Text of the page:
Origen, another of the Doctor's authors, resolves the Unity into communion of Godhead, in the lpassage cited. Osórns is the word he uses ; m generally, if not constantly, signifying substance in that very comment from whence the citation is taken; agreeably to the most usual sense of Ocòs, in the Ante-Nicene writers; and of Divinitas, in Tertullian; and of Osórns, in other n authors. .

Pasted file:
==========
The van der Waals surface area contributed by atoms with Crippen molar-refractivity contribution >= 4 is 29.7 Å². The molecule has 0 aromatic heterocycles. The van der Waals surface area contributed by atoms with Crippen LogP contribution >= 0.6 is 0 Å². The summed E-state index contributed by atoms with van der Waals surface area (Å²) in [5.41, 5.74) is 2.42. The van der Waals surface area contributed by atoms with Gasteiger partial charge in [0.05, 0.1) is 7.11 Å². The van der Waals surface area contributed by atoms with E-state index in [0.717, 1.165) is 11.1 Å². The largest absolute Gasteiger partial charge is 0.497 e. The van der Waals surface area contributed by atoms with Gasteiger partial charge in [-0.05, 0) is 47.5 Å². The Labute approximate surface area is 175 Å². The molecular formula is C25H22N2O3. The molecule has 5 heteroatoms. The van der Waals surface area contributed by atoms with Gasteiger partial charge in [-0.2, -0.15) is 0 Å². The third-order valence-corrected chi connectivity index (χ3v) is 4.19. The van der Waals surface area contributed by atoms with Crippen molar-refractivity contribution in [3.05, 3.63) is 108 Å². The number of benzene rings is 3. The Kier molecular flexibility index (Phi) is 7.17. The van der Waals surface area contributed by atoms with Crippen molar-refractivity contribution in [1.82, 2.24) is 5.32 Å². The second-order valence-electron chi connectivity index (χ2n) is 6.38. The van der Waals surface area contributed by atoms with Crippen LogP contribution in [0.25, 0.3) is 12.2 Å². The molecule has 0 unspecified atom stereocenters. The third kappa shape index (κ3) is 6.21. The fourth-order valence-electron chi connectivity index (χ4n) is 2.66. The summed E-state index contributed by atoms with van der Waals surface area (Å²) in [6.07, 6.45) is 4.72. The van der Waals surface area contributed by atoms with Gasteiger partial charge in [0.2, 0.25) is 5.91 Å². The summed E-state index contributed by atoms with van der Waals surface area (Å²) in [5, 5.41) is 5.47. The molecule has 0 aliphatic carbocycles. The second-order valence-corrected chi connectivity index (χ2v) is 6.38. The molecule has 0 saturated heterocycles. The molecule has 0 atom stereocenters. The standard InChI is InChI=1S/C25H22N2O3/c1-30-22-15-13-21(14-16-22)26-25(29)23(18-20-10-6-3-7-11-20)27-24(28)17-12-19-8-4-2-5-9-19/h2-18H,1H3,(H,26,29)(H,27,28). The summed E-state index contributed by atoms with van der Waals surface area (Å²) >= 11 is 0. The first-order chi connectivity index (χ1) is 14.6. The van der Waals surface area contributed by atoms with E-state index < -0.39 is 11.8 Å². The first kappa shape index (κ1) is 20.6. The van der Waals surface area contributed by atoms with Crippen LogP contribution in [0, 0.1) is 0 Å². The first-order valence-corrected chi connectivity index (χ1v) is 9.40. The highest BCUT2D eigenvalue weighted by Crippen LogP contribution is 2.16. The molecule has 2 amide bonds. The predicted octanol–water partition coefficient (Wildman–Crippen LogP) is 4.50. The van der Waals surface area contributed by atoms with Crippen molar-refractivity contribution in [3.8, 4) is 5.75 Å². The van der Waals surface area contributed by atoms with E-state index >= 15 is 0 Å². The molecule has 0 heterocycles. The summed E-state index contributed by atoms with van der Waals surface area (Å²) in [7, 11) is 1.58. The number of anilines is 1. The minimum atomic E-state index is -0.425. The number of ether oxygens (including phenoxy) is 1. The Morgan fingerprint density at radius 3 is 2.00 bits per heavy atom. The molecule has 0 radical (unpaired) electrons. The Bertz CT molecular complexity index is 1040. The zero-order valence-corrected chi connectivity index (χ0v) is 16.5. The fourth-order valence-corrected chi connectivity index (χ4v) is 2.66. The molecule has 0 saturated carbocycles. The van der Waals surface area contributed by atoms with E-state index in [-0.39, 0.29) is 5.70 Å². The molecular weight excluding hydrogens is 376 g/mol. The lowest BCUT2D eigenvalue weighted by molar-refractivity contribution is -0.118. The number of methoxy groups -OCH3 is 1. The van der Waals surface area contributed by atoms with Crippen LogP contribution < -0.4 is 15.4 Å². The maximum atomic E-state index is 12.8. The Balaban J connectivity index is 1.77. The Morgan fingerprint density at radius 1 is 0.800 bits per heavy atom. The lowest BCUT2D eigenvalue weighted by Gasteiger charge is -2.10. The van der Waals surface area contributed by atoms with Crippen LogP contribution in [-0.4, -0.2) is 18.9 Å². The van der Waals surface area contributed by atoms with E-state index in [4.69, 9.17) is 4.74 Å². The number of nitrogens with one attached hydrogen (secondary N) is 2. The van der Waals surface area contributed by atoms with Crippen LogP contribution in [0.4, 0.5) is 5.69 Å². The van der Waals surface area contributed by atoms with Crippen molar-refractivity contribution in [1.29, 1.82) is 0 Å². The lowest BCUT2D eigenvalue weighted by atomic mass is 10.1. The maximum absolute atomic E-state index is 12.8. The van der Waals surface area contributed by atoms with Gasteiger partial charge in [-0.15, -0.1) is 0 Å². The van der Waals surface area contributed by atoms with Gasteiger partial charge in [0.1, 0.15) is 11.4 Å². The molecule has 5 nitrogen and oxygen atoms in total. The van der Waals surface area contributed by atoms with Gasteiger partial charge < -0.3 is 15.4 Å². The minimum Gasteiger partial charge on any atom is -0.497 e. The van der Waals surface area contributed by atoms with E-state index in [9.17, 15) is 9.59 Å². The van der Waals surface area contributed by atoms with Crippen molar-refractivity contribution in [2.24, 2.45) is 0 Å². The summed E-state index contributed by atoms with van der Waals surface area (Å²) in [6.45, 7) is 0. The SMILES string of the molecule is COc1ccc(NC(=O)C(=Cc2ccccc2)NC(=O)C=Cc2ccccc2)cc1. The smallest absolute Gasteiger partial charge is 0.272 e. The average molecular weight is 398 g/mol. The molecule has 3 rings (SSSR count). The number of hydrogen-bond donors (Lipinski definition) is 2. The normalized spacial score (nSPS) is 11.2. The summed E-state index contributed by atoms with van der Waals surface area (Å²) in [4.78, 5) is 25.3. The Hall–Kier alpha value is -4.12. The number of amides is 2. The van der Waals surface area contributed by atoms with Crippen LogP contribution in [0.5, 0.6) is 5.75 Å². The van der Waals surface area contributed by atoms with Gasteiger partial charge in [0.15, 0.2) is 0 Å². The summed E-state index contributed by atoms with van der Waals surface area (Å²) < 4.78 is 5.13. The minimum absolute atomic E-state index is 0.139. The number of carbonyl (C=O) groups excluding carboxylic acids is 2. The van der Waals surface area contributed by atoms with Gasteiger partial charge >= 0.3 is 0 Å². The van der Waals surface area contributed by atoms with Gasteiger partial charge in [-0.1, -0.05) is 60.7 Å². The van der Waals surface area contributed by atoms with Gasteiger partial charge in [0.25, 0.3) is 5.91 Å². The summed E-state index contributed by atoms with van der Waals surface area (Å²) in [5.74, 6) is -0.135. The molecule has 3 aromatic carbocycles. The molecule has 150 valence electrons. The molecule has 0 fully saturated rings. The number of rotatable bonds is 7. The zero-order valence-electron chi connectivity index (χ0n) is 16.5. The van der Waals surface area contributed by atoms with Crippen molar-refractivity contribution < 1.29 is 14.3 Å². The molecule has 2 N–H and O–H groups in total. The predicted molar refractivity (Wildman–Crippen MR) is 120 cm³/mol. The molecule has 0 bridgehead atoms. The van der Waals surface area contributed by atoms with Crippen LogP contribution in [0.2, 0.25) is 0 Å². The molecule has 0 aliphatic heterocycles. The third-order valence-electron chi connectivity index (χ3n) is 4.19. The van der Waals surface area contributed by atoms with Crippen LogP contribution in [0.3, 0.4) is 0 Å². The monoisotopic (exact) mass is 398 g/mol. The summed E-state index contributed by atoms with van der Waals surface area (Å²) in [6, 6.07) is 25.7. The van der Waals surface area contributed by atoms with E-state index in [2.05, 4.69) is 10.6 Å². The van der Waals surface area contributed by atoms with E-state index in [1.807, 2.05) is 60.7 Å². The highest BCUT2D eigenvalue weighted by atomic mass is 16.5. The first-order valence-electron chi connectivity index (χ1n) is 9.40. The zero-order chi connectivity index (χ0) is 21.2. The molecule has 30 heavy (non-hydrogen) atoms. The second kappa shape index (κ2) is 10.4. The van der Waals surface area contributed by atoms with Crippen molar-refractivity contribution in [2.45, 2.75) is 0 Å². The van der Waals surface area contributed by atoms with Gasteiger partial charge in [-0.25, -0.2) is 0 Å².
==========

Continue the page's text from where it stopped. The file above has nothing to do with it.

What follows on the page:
Lactantius, the twelfth of the number, would have spoken fully to our purpose, in the very •chapter referred to, if the Doctor would have suffered him. He would have told us, (however unhappy he may otherwise be in his explications of that mystery,) that Father and Son are one substance, and one God; so far, at least, contrary to what the learned Doctor cites him for. There remains only Eusebius, whose expressions are bold and free; and so far favourable to the Doctor, as they are different from those of the Catholics of his own time, or of the times before, and after. If they are really to be understood, so as to exclude the Son from being one God with the Father, they ungod the Son, and contain plain Arianism. But perhaps they may admit of such a favourable excuse as, PGelasius tells us, Eusebius, in effect, made for himself, in respect of any uncautious expressions, which, in the warmth of dispute, or out of his great zeal against Sabellianism, had dropped from him: “That he did not “ intend them in the impious sense, (of Arius,) but had “only been too careless and negligent in his expressions." One may be the more inclined to believe it, since he admitted, at other times, (as I have observed above,) one God in three Persons: and elsewhere I speaks very orthodoxly of the holy uņdivided Trinity, illustrating the equality of the Persons by a very handsome similitude. But to return to the learned Doctor. In the close of this article he has a peculiar turn, which should be taken notice of. “ The Scholastic writers,” says he, “in later “ages, have put this matter” (meaning the Unity of the Godhead) “ upon another foot:” that is, different from what himself, and perhaps Eusebius in those passages, had put it upon. They have not, it seems, put it upon a real, proper numerical individuality, as the learned Doctor would have had them do. They do not make the Godhead uovongównos, one single hypostasis; which, in the main, is all one with the Sabellian singularity.